China has set itself some very ambitious goals. It aims to become the world’s leading nation in science and technology (S&T) before 2050. According to the 14th five-year plan, China’s gross expenditures on research and development (R&D) are targeted to grow by more than 7% annually between 2021 and 2025, further increasing the current R&D-to-GDP ratio of about 2.23%. State-owned enterprises (SOEs) are likely to once again play a more prominent role in the innovation system. Importantly, they can lead state-funded research alliances with, say, small and medium-sized enterprises (SMEs) and research in-stitutions, reflecting the government’s desire for both economic outcomes and political control. Serving the vision of national self-reliance, such research alliances can alleviate some of the severe scientific and technological bottlenecks that have become evident in recent years.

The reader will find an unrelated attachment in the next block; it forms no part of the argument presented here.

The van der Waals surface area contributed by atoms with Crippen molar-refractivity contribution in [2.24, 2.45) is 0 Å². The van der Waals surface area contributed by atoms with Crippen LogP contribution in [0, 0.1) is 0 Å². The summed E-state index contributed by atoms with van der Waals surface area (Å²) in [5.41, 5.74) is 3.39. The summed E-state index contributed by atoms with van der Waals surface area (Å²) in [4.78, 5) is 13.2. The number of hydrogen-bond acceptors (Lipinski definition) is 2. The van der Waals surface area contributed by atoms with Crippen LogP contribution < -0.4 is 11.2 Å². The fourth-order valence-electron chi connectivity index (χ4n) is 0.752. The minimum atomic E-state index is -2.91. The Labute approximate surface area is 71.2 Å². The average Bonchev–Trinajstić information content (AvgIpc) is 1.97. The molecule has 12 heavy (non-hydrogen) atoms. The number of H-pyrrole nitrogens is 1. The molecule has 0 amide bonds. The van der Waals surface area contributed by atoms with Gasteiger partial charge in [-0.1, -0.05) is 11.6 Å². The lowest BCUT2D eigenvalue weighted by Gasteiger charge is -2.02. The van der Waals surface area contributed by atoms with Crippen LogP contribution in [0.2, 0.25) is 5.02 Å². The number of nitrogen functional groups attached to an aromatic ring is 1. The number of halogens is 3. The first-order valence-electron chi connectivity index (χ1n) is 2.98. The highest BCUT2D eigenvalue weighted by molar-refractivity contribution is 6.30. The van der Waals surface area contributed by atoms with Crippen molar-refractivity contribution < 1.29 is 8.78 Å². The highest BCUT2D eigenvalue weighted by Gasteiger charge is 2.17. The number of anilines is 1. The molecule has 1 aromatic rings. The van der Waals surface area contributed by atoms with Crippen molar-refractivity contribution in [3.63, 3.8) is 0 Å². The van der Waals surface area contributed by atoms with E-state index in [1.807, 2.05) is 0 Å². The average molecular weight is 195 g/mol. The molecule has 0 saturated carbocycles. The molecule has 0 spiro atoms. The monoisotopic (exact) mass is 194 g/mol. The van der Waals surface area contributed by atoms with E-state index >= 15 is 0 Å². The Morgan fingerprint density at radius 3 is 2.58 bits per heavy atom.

Böing, Philipp and Bettina Peters (2021), A New China Shock?, The Untold Story of China’s R&D Subsidies, ZEW expert brief No. 21-10, Mannheim. Download